Look for software that not only provides average emission factors (you have to start somewhere) but also supports and encourages your supply chain to collect and provide primary data over time. This collaborative approach enables you to enhance the accuracy and reliability of your carbon accounting. Think about what your suppliers needs to be able to engage and provide this data too. It’s unlikely a form will do the trick if they have no real idea where to start. So look for software that can do more than send a questionnaire. True engagement often means working together to up-skill and identify opportunities.

Questions to ask your potential provider:

How do you support our business to collect audit ready primary data from our supply chain over time?

Do you provide education and tools that are fit for purpose for our suppliers too?

Is that support accessible and affordable for our suppliers if they choose to use it?


Price is a key factor in ensuring this software will be fit for purpose long term. For advisors, consider whether the software platform you are using or referring to clients leaves room for you to charge your professional fees. Your services are going to be increasingly required in a compliance-driven world, so referring large clients on to expensive carbon accounting platforms may not be the best option long term.

As the industry evolves and carbon literacy improves, six figure carbon accounting tools used to calculate averages based on spend data may no longer be feasible or desirable for most companies.

At the other end of the scale, for small and medium businesses, consider whether lower cost software is actually providing more than a free tool would (like those provided by the SMB Hub). This will largely come down to the considerations above. If you have little to no transparency over the emission factors used, you can’t really understand what’s driving the calculation, so what exactly is the business paying for? You’re unlikely to rely on that platform to make emissions based claims or to share data outside of your organisation.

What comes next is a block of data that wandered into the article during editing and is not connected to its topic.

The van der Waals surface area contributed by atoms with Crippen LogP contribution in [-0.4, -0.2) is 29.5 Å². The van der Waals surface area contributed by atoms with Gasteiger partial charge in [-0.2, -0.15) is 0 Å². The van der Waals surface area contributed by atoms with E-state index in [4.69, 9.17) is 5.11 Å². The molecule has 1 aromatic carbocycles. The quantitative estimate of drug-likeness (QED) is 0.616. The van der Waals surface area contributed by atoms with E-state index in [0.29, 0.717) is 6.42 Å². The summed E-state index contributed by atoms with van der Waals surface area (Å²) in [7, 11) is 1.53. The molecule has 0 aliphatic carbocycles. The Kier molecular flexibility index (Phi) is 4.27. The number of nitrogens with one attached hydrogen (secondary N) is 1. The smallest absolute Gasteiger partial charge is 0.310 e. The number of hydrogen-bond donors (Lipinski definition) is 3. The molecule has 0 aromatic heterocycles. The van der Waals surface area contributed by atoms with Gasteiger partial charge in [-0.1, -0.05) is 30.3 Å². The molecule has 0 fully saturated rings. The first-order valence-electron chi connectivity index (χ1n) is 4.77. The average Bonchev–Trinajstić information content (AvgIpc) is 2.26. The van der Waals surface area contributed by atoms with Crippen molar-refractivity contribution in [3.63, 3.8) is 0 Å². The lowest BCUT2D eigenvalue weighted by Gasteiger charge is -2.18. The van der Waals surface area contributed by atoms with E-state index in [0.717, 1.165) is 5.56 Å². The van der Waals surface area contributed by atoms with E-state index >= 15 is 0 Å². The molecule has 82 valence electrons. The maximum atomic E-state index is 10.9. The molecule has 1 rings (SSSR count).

Choose software that provides value for money, without compromising on transparency and functionality.

Questions to ask your potential provider:

What is the price and what is included? (obviously)

Do you have a monthly subscription option?

Do you offer a free trial?

Education, Resources and Support

Consider whether the software is helping you to build internal knowledge or whether it’s actually   leveraging the fact you don’t know heaps about the nitty gritty of the accounting process (high fees, no transparency on the emission factors and claims like ‘no knowledge required, just a few clicks to complete a carbon footprint’ are all things that may indicate this is the case).

If the platform does provide online courses and educations, ask whether that’s focused on how to use the product (a given) or building your team's skills in carbon accounting, so you can improve systems and processes that support increased accuracy and an internal understanding of carbon across the business.

For advisors, consider whether the education is sufficient for you to confidently provide this as a service to clients, to the standards you would expect. If the platform is promising that you’ll be a carbon accounting wizard following a few webinars, you probably already know that’s unlikely to cut it, unless you have very strong foundational knowledge of the standards, methodologies and key principles in the first place.

Questions to ask your potential provider:

Can the company provide access templates, example reports and online training that’s fit for purpose to build our internal knowledge?

What content does your course cover?

What ongoing accounting support is available?

To sum up

Selecting the best carbon accounting software for your firm or company can feel daunting. It may feel like there’s a lot to consider and given it’s a relatively new proposition, it can be hard to understand what your company actually needs. The key questions above will help you identify whether the GHG accounting software can provide the value you need now and into the future.

It's worth noting that most carbon accounting platforms emerged in a very different era. Carbon accounting was completed to get a rough idea of a business’ footprint, or for simply calculating how many offsets to buy, so the business could make a carbon neutral claim. The space has come a long way in a short time and now, carbon accounting is becoming an extension of financial accounting and reporting. For some companies, it will now be compliance driven and you'll need to disclose your method and uncertainty. For others, third party stakeholders increasingly want to understand a company's emissions and businesses want to forecast carbon return on investment.

The accounting now needs to be done to an audit ready standard. To facilitate that, companies need training, transparent accounting, a solution for genuine engagement with their supply chain and tools that accountants and auditors can use to support robust processes, in line with global standards. At Sumday, we believe that every business should have access to this. And we're on a mission to democratise access to carbon accounting.

To see how Sumday stacks up on some of these key features, check out our high level breakdown here.

You can also start a free trial to explore what works for you, no credit card required.